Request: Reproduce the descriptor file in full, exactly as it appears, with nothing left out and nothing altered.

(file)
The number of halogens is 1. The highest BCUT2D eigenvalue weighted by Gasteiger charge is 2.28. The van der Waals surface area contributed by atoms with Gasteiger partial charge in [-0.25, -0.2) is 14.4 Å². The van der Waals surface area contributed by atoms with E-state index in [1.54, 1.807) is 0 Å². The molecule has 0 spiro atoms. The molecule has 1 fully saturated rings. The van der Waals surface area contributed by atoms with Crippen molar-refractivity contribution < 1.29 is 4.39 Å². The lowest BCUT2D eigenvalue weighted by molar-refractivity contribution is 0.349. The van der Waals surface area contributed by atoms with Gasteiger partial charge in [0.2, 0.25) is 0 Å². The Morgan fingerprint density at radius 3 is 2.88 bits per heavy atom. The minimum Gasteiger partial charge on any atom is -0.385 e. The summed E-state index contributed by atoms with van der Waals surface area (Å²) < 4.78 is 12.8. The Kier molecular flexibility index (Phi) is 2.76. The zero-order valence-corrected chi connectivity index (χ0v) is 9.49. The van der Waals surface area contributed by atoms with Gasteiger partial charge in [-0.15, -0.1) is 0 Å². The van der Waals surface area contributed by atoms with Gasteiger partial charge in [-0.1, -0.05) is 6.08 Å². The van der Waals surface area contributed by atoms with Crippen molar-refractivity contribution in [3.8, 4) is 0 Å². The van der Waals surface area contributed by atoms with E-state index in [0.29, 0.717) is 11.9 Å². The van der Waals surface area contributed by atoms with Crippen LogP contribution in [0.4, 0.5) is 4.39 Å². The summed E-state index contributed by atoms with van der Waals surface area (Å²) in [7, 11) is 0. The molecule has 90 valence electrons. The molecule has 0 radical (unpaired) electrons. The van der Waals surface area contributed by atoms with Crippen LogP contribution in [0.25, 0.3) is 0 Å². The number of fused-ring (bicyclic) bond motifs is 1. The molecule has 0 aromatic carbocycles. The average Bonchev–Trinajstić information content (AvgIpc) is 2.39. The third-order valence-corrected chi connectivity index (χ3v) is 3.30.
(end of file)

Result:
The number of halogens is 1. The highest BCUT2D eigenvalue weighted by Gasteiger charge is 2.28. The van der Waals surface area contributed by atoms with Gasteiger partial charge in [-0.25, -0.2) is 14.4 Å². The van der Waals surface area contributed by atoms with E-state index in [1.54, 1.807) is 0 Å². The molecule has 0 spiro atoms. The molecule has 1 fully saturated rings. The van der Waals surface area contributed by atoms with Crippen molar-refractivity contribution < 1.29 is 4.39 Å². The lowest BCUT2D eigenvalue weighted by molar-refractivity contribution is 0.349. The van der Waals surface area contributed by atoms with Gasteiger partial charge in [0.2, 0.25) is 0 Å². The Morgan fingerprint density at radius 3 is 2.88 bits per heavy atom. The minimum Gasteiger partial charge on any atom is -0.385 e. The summed E-state index contributed by atoms with van der Waals surface area (Å²) < 4.78 is 12.8. The Kier molecular flexibility index (Phi) is 2.76. The zero-order valence-corrected chi connectivity index (χ0v) is 9.49. The van der Waals surface area contributed by atoms with Gasteiger partial charge in [-0.15, -0.1) is 0 Å². The van der Waals surface area contributed by atoms with Gasteiger partial charge in [-0.1, -0.05) is 6.08 Å². The van der Waals surface area contributed by atoms with Crippen molar-refractivity contribution in [3.8, 4) is 0 Å². The van der Waals surface area contributed by atoms with E-state index in [0.29, 0.717) is 11.9 Å². The van der Waals surface area contributed by atoms with Crippen LogP contribution in [0.4, 0.5) is 4.39 Å². The summed E-state index contributed by atoms with van der Waals surface area (Å²) in [7, 11) is 0. The molecule has 90 valence electrons. The molecule has 0 radical (unpaired) electrons. The van der Waals surface area contributed by atoms with Crippen LogP contribution in [0.25, 0.3) is 0 Å². The number of fused-ring (bicyclic) bond motifs is 1. The molecule has 0 aromatic carbocycles. The average Bonchev–Trinajstić information content (AvgIpc) is 2.39. The third-order valence-corrected chi connectivity index (χ3v) is 3.30.